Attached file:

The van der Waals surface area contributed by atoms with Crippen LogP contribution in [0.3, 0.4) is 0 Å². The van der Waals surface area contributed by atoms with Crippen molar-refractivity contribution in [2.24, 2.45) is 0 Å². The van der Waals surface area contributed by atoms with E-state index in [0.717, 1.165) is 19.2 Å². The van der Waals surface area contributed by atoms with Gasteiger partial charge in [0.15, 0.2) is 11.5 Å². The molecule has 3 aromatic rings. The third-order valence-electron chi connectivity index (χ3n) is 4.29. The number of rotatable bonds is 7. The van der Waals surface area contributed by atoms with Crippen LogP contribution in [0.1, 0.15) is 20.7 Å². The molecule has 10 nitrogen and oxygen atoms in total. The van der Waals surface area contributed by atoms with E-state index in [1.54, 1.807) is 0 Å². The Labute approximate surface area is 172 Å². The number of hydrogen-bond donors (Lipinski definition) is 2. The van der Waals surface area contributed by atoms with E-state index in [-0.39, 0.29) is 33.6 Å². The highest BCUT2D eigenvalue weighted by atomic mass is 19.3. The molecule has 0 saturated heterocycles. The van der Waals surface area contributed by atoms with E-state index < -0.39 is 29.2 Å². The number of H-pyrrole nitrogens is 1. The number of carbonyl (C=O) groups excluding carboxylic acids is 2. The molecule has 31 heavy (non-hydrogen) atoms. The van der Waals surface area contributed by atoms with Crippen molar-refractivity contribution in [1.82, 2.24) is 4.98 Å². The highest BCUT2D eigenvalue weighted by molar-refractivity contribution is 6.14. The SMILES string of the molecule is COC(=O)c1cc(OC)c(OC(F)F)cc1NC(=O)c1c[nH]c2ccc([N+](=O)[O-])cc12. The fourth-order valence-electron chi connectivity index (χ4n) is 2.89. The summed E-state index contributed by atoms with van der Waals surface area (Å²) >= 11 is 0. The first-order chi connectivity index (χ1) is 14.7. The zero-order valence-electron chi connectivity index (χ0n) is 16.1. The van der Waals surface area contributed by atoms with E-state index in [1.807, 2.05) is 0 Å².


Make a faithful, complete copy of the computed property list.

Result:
The van der Waals surface area contributed by atoms with Crippen LogP contribution in [0.3, 0.4) is 0 Å². The van der Waals surface area contributed by atoms with Crippen molar-refractivity contribution in [2.24, 2.45) is 0 Å². The van der Waals surface area contributed by atoms with E-state index in [0.717, 1.165) is 19.2 Å². The van der Waals surface area contributed by atoms with Gasteiger partial charge in [0.15, 0.2) is 11.5 Å². The molecule has 3 aromatic rings. The third-order valence-electron chi connectivity index (χ3n) is 4.29. The number of rotatable bonds is 7. The van der Waals surface area contributed by atoms with Crippen LogP contribution in [0.1, 0.15) is 20.7 Å². The molecule has 10 nitrogen and oxygen atoms in total. The van der Waals surface area contributed by atoms with E-state index in [1.54, 1.807) is 0 Å². The Labute approximate surface area is 172 Å². The number of hydrogen-bond donors (Lipinski definition) is 2. The van der Waals surface area contributed by atoms with E-state index in [-0.39, 0.29) is 33.6 Å². The highest BCUT2D eigenvalue weighted by atomic mass is 19.3. The molecule has 0 saturated heterocycles. The van der Waals surface area contributed by atoms with E-state index < -0.39 is 29.2 Å². The number of H-pyrrole nitrogens is 1. The number of carbonyl (C=O) groups excluding carboxylic acids is 2. The molecule has 31 heavy (non-hydrogen) atoms. The van der Waals surface area contributed by atoms with Crippen molar-refractivity contribution in [1.82, 2.24) is 4.98 Å². The highest BCUT2D eigenvalue weighted by molar-refractivity contribution is 6.14. The SMILES string of the molecule is COC(=O)c1cc(OC)c(OC(F)F)cc1NC(=O)c1c[nH]c2ccc([N+](=O)[O-])cc12. The fourth-order valence-electron chi connectivity index (χ4n) is 2.89. The summed E-state index contributed by atoms with van der Waals surface area (Å²) >= 11 is 0. The first-order chi connectivity index (χ1) is 14.7. The zero-order valence-electron chi connectivity index (χ0n) is 16.1. The van der Waals surface area contributed by atoms with E-state index in [1.807, 2.05) is 0 Å².